If Hughes got lucky taking Ringwald’s advice, he found a happy accident in turning Cryer into Duckie. Ringwald thought Robert Downey Jr. would work. Hughes liked Anthony Michael Hall, who passed on it. Cryer landed the part and came to define the decade's most distinctive teen movie outsider.

As often as not, the film finds its emotional center in Duckie. He looks and thinks like a kid (compared to Andie, who grew up fast when her mom left her to take care of her boozing, unemployed dad). But he kisses like a man, dresses like a Stray Cat, loves Otis Redding, seems to have a sad, solitary home life and delivers jokes like a Borscht Belt comedian. Time has determined his best barb to be, “His name is Blane? Oh! That’s a major appliance; that's not a name!”, which Cryer improvised. (He also ad-libbed his line about the tampon dispenser in the girls’ bathroom being a candy machine.) But let’s not forget the glimmer of insight that follows that line: “Here's the point, Andie: I'm not particularly concerned with whether or not you like me. ‘Cause I live to like you, and I can't like you anymore.”

So Hughes got lucky. But he also grew up a little bit with his teen muses after some hit-and-miss earlier works. He managed to banish the crass, dumb, puerile jokes he loved so dearly and really dig into the lovelorn across generations and income tax brackets. Much of the writing is sharp and smart. Even magic is found in Steff and Iona, Andie’s boss at the record store.

Steff seems like both an archetypal teen snob and a stoned stockbroker in a half-buttoned shirt who wandered into a high school looking for a cigarette machine. But he has an authenticity. In one of Hughes’ most insightful moments, Steff says, without irony, “Money really means nothing to me. Do you think I'd treat my parents' house this way if it did?”

Iona, who acts as a stand in for the older sister Andie doesn’t have, offers some Zen wisdom on going to the prom: “I have this girlfriend who didn't go to hers, and every once in a while, she gets this really terrible feeling, you know, like something is missing. She checks her purse, and then she checks her keys. She counts her kids; she goes crazy, and then she realizes that nothing is missing. She decided it was side effects from skipping the prom.”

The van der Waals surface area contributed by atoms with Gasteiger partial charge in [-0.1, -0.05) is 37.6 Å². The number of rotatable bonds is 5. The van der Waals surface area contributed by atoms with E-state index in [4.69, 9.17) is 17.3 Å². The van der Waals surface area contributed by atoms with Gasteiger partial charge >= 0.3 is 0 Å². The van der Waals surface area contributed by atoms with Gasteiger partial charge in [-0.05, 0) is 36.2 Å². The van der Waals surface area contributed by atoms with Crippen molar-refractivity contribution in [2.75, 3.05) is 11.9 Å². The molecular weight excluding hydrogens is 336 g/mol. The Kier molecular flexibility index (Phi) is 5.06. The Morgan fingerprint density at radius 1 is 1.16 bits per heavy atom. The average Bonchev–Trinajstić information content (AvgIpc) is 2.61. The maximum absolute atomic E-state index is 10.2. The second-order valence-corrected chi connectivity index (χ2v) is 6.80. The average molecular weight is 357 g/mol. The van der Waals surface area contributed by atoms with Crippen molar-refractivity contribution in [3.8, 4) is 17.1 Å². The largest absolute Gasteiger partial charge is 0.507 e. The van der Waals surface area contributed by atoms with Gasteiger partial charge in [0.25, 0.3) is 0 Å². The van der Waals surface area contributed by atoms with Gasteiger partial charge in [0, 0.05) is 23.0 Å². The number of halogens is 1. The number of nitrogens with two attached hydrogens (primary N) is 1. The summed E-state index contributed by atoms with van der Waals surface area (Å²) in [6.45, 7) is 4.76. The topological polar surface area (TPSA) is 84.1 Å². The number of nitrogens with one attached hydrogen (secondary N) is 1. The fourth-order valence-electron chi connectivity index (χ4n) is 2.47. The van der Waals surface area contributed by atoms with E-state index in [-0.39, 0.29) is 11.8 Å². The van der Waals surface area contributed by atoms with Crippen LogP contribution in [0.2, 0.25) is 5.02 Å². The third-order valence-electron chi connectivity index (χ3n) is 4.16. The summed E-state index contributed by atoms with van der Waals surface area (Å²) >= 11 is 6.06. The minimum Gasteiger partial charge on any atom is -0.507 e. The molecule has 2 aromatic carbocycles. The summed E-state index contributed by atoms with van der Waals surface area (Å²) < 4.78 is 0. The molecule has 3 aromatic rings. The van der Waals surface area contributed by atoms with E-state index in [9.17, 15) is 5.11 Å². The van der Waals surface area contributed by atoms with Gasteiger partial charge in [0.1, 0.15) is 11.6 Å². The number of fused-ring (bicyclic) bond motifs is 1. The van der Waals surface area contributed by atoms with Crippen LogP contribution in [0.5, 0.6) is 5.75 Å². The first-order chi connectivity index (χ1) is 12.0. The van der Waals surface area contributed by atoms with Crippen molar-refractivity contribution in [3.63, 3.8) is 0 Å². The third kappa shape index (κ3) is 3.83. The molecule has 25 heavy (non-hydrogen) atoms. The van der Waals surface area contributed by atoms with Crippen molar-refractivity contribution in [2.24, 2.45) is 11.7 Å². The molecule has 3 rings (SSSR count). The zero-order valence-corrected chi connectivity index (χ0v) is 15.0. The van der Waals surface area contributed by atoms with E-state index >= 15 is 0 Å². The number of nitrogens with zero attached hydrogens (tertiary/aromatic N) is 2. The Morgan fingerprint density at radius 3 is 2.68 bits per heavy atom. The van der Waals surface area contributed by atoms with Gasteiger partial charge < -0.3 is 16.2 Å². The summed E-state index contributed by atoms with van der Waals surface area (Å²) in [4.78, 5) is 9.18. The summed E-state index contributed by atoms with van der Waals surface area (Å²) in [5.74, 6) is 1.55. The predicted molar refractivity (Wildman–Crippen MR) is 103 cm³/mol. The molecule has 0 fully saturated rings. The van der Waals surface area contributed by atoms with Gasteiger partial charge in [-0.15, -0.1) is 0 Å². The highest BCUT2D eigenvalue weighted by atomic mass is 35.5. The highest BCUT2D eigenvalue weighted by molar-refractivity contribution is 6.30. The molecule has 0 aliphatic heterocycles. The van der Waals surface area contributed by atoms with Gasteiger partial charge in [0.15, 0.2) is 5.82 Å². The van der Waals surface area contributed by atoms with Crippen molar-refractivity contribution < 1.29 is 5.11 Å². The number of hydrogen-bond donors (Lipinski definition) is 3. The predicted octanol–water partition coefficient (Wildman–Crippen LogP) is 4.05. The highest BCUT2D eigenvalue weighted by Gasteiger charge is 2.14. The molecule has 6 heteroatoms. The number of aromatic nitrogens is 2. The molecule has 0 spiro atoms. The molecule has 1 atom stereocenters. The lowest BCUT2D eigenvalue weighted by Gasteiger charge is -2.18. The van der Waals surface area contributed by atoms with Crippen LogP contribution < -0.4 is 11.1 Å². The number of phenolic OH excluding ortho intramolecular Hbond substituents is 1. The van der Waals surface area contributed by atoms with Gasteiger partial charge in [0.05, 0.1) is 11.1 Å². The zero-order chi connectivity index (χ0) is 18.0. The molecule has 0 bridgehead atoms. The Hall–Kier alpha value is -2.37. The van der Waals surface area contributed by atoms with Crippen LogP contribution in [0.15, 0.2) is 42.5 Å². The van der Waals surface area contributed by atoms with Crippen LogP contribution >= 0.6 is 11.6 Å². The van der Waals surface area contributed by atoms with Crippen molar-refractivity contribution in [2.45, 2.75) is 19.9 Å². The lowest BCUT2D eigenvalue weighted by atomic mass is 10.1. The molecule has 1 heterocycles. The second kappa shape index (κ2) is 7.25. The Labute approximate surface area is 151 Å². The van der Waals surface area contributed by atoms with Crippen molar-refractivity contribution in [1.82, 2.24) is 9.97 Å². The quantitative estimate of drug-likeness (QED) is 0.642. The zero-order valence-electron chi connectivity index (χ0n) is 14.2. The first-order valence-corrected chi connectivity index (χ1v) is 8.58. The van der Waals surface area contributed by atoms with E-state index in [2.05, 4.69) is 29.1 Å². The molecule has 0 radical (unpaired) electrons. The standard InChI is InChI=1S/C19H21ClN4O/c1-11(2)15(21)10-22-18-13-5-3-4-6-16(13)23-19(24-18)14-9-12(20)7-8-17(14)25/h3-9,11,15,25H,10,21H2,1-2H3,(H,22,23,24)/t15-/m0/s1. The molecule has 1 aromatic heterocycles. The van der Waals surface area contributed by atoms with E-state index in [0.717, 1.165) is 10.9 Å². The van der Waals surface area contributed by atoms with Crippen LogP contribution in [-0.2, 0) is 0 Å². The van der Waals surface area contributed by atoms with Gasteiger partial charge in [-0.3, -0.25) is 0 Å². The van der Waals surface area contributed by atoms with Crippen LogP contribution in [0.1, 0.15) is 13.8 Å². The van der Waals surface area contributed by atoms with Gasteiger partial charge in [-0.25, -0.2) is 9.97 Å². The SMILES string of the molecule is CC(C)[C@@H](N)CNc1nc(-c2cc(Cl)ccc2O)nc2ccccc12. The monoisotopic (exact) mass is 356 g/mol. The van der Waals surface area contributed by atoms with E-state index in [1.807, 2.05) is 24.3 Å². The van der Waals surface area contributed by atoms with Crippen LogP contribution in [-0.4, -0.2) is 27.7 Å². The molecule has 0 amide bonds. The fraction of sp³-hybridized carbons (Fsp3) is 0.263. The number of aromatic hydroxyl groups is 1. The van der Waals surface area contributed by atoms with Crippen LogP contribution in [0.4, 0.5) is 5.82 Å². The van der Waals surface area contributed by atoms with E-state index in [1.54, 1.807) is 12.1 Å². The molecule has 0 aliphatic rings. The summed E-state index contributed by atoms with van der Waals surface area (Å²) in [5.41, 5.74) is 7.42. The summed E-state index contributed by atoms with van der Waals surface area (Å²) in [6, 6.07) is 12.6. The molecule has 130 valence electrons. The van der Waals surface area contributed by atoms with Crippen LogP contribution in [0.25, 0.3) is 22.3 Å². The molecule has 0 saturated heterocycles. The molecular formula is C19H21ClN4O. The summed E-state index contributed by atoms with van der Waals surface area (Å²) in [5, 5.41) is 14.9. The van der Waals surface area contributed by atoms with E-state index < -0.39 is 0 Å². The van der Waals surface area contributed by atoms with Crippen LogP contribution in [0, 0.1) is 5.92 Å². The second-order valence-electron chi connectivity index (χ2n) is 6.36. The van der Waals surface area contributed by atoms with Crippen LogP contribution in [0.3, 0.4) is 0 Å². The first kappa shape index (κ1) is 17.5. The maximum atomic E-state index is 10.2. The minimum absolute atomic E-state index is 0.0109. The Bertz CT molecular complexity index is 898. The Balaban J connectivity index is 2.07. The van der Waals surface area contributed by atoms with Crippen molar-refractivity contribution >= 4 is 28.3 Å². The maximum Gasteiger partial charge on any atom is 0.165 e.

The movie does so much right. The fashion rightly runs from Cyndi Lauper vintage to Don Johnson swagger. Minor characters played by Andrew Dice Clay, Kristy Swanson, Dweezil Zappa and Gina Gershon lock in with the tone. To this day, the no-filler soundtrack remains hip thanks to songs by the Psychedelic Furs, New Order, INXS, and Echo & the Bunnymen. If the film gets the ending wrong, well, maybe that works for a piece of art obsessed with unbalanced love.

Infamously, Deutch had to reshoot the ending. Originally, Andie and Duckie ended up together — if not romantically, then at least on the prom dance floor. But test audiences hated it. They wanted Andie and Blane to get back together. (Of course they did — they were made up of love-hungry teens.) So Deutch had to pull the cast back together and, with Orchestral Manoeuvres in the Dark’s “If You Leave” pumping out of the PA system, Blane tells Andie, “You told me you couldn't believe in someone who didn't believe in you. I believed in you. I always believed in you. I just didn't believe in me. I love you...always.” And with that, a generation of teen hearts melted to puddles on the floor.

Some say the re-shot ending didn’t work because the early scenes push toward a Duckie and Andie future. Others think it made perfect sense. But maybe the ending is actually the least important part of the film. After all, nobody now thinks a 50-year-old Andie would be married to Blane or Duckie.

Maybe the important thing for anyone lost in love — or lost without the love they think they need — is making sure it doesn’t break you along the way.